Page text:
Violinist, storyteller, educator and motivational speaker Swil Kanim, a member of Lummi Nation, was adopted when he was young by a white family in Bellingham and grew up as Richard Marshall. He changed his name in a traditional ceremony several years ago.
He has been featured on CBS’s “Northern Exposure,” performed in Sherman Alexie’s critically acclaimed film “The Business of Fancy Dancing,” and has performed in Japan, Korea and across the country in benefits for school districts, substance abuse programs, awareness of Indian boarding schools and racism, and at the Smithsonian Museum of the American Indian in Washington, D.C.
Swil Kanim created HonorWorks in 2009. The project’s “Honoring Our Heritage” social studies curriculum is used by some Whatcom County school districts and is supported by a Bill and Melinda Gates Foundation grant.
HonorWorks hosts a Native American Heritage Day concert on Friday, Nov. 28, at Bellingham Unitarian Fellowship. Here’s more about Swil Kanim, HonorWorks and the event.
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Question: What’s the story of your musical heritage?
Answer: My music is a direct product of a well-supported public school music program. It used to be common knowledge that music education in the very least develops an appreciation for high-quality music. Music education in our public school environment planted in me the notion that there is institutional support for expressing my feelings in a healthy and appropriate way.
Despite hearing messages, one way or another, that Indians are not smart enough to play the violin, but with encouragement of special people like my fourthgrade teacher Kathy Dorr and other educators throughout my time in the Bellingham public school system, I sensed that society as a whole would, could and should support fine music.
When I was a kid, playground conversations included things like “dummy Lummi.” Being excellent on the violin was one way to prove them wrong. The temptation was to be violent, but I also knew that I was too small and I had to think of another way that was not destructive to myself and others.
Q: I know Fred Rogers is also one of your heroes; how does his philosophy about feeling special “just the way you are” give you direction in your life?
A: When I was a kid I didn’t really start watching Mr. Rogers until Eddie Murphy did a spoof on him. I wanted to explore the humor behind why they were making fun of Mr. Rogers. I realized in comparing Mr. Robinson (the spoof) and Mr. Rogers, that Mr. Rogers was being authentically concerned about his viewers’ well-being.
As a teenager, he helped me realize that it was OK to feel my feelings in a good way. And the structure of his TV program showcased how adults in the world feel their feelings in a good way. From simply working in a factory or being a classical musician or a jazz musician, people were doing their best at whatever they do.
That process helped me to realize that the things I wear and the things I own are made by people who sometimes think about the people who wear and own those things; that there is a story behind everything I consumed.
When I first told my tree story (the story of how his precious violin was once a tree), I thought about how can I make this story relevant to the young ones.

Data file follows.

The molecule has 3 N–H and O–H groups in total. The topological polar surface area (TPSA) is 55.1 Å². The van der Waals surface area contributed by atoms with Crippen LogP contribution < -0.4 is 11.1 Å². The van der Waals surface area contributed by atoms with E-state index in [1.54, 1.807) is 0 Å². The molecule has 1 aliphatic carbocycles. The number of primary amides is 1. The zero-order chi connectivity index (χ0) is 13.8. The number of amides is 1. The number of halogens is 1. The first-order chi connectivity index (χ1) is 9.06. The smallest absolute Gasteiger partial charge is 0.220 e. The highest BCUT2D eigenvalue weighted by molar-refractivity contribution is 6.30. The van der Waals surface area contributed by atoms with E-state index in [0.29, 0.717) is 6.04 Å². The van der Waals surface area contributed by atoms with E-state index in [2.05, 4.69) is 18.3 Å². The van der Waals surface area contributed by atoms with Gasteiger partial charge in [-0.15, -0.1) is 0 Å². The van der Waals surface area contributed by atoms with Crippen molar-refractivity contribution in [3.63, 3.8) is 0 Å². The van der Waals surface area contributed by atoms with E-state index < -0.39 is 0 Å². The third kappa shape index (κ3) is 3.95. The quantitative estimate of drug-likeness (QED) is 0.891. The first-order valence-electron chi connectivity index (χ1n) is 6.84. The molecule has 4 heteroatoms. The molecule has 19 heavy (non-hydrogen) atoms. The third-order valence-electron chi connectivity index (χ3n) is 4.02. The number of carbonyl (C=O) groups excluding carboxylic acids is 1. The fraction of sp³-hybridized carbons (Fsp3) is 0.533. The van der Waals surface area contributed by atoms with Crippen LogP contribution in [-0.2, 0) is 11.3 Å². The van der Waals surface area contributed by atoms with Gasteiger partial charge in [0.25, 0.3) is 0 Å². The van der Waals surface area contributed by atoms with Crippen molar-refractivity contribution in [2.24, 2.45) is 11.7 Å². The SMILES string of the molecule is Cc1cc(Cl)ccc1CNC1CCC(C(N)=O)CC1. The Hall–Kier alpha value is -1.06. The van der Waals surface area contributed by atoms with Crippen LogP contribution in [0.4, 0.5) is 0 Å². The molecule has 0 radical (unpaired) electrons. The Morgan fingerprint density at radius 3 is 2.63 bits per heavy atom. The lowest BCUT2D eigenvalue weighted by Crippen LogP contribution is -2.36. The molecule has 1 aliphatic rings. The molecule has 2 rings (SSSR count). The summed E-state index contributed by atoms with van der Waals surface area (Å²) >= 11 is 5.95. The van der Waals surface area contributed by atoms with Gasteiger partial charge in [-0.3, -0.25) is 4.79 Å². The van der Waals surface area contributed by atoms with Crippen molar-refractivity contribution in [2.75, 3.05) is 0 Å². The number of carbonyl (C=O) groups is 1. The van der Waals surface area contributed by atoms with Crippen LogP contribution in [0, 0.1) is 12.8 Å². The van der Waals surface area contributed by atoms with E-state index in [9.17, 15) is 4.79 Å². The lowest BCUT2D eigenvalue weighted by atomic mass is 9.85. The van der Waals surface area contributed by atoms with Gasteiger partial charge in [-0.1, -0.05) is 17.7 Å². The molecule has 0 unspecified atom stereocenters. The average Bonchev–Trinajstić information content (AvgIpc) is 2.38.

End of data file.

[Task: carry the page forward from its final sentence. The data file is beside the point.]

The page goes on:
So what I know is that Mr. Rogers honored all of us with his presence, and forever will affect my intention as an entertainer and a composer.
Q: What have been a couple of wonderful moments in your life so far?
A: Just recently I had the opportunity to play my violin at Seattle’s Benaroya Hall. Seattle Symphony members and I played my music with in front of an audience that included primarily young children. I got to tell the tree story and the kids and adults loved it. That was a special moment.
When I met my wife, Lori, and realized that I have been blessed to be with the one person who understands and believes in my mission and my journey, without sacrificing what she wants out of life, and yet is willing to be on this journey with me — that was a very special moment.
But really, as I go through my day, I treasure every moment of every encounter I have with another person.
Q: Why did you initiate HonorWorks?
A: HonorWorks is a 501(c)(3) nonprofit corporation. It was established to create and ignite the potential for honor among all people. Since its inception, we continue to create opportunities for individuals and organizations, especially those in need, to maximize their potentials through art and education.
One of our projects, the Honoring Our Heritage Curriculum for junior high schools and high schools, examines the heritage of Native Americans in Whatcom County, and explores the issues of stereotypes, cultural perspectives and discrimination between the diverse populations that make up our community.
We believe in the healing power of true and effective communication. My music is one example of that. We work hard to create programs that reflect that vision and mission.
Q: What can people expect at the Nov. 28 event?
A: Guests can expect several professional Native American musicians (Cindy Minkler, Peter Ali and JP Falcon Grady) to share their skills, gifts and talents. They will blend their native sounds with classical, jazz, blues and rock.
By sharing our culture and heritage through music and storytelling, we hope that it will ignite the desire for members of the audience to share the beauty of their own culture. We have an amazingly diverse community here in Bellingham that we want to honor.
Q: What’s on the horizon for you?
A: I am looking for 3,000 people to participate in the HonorCoin Project ( honorcoin.org). With that, we can make the world a better place by recognizing that there is a potential for honor among us all.